High winds, violent storm hits Chicago

Violent thunderstorms cause power outages, college closings, snarl traffic, flights

CHICAGO (UPI) | June 22, 2011


Schools and at least one courthouse in the Chicago area were closed Wednesday after violent summer thunderstorms knocked out power to thousands.

At Northwestern University in Evanston, Ill., 42 buildings were reported to be without electricity, the Chicago Tribune said. There was no word on when the lights would be back on.

In the north and west suburbs, crews armed with chainsaws worked to remove downed trees and branches from the streets. Delays were reported for suburban commuter trains and the city's mass transit system.

The storms moved through northern Illinois Tuesday night. Hundreds of flights were canceled at Chicago airports, subway passengers were stranded and at least 300,000 homes and businesses lost power. Commonwealth Edison said repairing the damage could take days.

The threat of severe weather shifted to the Ohio Valley Wednesday as a system carrying destructive winds, hail and isolated tornadoes crosses the region, AccuWeather.com said. A few thunderstorms could erupt over parts of the mid-Atlantic.

Officials at Chicago's O'Hare International and Midway airports said at least 330 flights were canceled and hundreds of flights delayed. Passengers were stranded on stopped commuter trains, and downed power lines and trees damaged homes, officials said.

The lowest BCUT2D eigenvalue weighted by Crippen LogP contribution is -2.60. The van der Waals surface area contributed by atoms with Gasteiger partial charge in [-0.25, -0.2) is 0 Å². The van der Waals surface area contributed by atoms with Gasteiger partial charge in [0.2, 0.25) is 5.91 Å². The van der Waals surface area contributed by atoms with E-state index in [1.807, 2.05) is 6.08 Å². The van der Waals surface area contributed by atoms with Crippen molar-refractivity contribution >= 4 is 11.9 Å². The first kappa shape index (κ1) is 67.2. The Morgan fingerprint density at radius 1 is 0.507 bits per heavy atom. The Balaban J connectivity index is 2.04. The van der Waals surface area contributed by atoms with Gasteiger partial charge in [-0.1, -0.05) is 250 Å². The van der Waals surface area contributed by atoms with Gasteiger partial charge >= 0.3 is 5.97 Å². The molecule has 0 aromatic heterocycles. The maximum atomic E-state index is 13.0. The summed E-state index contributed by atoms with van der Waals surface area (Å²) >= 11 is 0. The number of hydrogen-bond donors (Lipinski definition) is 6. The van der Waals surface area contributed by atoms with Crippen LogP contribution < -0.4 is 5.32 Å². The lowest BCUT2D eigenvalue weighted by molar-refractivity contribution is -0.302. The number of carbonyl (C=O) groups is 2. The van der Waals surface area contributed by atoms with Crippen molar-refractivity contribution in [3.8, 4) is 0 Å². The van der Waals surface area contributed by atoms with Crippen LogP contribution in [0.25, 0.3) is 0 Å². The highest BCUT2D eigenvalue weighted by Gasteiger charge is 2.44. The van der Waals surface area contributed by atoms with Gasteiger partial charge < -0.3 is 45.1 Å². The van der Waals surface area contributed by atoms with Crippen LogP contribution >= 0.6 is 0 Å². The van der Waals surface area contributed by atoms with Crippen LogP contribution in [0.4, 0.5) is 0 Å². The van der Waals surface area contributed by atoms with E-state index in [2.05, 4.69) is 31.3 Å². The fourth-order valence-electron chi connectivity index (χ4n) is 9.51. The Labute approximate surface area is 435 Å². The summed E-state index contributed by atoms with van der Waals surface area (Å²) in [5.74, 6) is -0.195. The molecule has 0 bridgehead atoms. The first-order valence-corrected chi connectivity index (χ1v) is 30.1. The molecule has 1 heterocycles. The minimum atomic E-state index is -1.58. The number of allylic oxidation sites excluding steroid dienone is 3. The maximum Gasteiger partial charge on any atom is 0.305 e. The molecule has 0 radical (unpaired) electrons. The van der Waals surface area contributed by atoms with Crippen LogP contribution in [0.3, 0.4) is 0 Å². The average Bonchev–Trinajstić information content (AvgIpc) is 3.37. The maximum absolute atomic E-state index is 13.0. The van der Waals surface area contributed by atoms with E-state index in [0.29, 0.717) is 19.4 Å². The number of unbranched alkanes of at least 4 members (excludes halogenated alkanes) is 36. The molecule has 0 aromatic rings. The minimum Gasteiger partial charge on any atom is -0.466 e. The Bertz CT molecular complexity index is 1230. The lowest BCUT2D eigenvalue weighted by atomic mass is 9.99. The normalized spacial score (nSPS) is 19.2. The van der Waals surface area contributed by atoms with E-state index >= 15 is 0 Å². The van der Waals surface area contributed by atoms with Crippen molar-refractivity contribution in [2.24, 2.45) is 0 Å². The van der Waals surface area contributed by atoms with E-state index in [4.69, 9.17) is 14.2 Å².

Wind gusts as high as 81 mph were reported in the Chicago area.

"Winds that high can bring down tree lines, they can bring down power lines, they can tear roofs off buildings," said David Beachler, an NWS meteorologist. "It depends on how it's coming together; it depends on the structural integrity of buildings."

Joliet, Ill., was hit with 0.85 inch of rain in 16 minutes Tuesday evening, officials said.

Forecasters said the weather system moving in the Midwest and mid-Atlantic could bring potentially destructive storms from southern Michigan to New Jersey and southward into central Tennessee. AccuWeather.com meteorologists said Detroit, Pittsburgh, New York, Philadelphia, Cincinnati, Indianapolis, Louisville, and Nashville could experience dangerous weather.

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